Timbercrest Dental Center

Baby’s Healthy Teeth Begin Before Birth

Dr. John Luther

Dr. John Luther, D.D.S. & Founder

Mar 4, 2014

Will you provide a good start for your baby’s healthy teeth? 

It’s said that children are the future…and their oral health-care habits will impact tooth health when an adult.

But, it all starts with mom.

Teeth begin to form during the second month of pregnancy and harden between the third and sixth months of pregnancy.  So mom’s balanced diet is crucial for healthy teeth in her unborn child.  This means adequate amounts of vitamins A, C and D, calcium, phosphorous and protein.  With less than adequate amounts of these, poorly-formed tooth enamel can result in cavities once the baby teeth erupt.  All twenty baby teeth are present in the jawbone when baby is born.  A mother’s decay-causing bacteria can be transmitted to baby…so its critical to have maternal teeth free from tooth decay before the birth.

When mom is pregnant, she may feel the desire to snack more frequently between meals.  While this is normal, frequent snacking can be an invitation for tooth decay.  When plaque (that sticky layer containing harmful bacteria) constantly forms on the teeth, the bacteria converts sugar that remains in the mouth to an acid that attacks the tooth enamel.  Brushing twice and day AND after snacking can help keep mom’s bacteria level down, which in turn gives the baby the best chance for healthy teeth.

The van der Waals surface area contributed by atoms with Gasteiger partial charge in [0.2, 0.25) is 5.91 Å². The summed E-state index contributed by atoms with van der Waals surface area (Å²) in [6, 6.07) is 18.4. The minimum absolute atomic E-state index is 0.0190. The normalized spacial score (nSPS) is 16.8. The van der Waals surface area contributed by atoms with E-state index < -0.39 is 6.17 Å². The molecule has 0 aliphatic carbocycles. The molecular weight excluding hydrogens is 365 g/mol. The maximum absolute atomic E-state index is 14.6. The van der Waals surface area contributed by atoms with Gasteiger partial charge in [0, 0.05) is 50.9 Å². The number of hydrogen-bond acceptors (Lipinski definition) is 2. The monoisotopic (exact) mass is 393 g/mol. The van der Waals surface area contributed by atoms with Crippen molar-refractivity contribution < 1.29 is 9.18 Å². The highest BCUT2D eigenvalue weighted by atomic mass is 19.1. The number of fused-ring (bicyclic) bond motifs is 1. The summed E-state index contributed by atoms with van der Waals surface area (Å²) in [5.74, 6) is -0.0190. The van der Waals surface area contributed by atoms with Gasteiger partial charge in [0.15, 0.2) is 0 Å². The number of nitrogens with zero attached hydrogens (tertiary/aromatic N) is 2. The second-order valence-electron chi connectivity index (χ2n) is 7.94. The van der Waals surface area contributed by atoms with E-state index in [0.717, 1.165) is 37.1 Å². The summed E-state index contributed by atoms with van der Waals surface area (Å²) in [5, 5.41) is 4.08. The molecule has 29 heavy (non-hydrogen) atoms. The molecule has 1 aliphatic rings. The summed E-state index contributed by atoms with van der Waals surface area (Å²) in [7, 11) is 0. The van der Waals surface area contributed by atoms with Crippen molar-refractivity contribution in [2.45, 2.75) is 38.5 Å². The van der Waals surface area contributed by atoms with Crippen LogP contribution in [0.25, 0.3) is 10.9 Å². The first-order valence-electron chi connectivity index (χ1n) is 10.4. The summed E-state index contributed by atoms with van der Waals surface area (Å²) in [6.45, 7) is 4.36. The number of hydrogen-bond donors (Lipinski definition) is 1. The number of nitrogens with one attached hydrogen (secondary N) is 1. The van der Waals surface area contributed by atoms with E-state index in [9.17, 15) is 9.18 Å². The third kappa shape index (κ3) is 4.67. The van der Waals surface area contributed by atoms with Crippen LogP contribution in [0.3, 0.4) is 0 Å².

While it’s quite possible for children to reach adulthood without ever experiencing tooth decay, cavities in children still remains the most common chronic childhood disease that won’t resolve without treatment.  In fact, it’s five times more prevalent than asthma.

Poor periodontal health in mom can cause premature delivery and/or low birth-weight babies, sometimes even making survival of the baby an issue.

Moms should see a dentist regularly while pregnant; it may be necessary to get more frequent cleanings during the second and third trimesters. 

Healthy teeth really do start with mom.


Excerpted from “Your Child’s Teeth – Helpful Tips for Parents and Caregivers” by the American Dental Association

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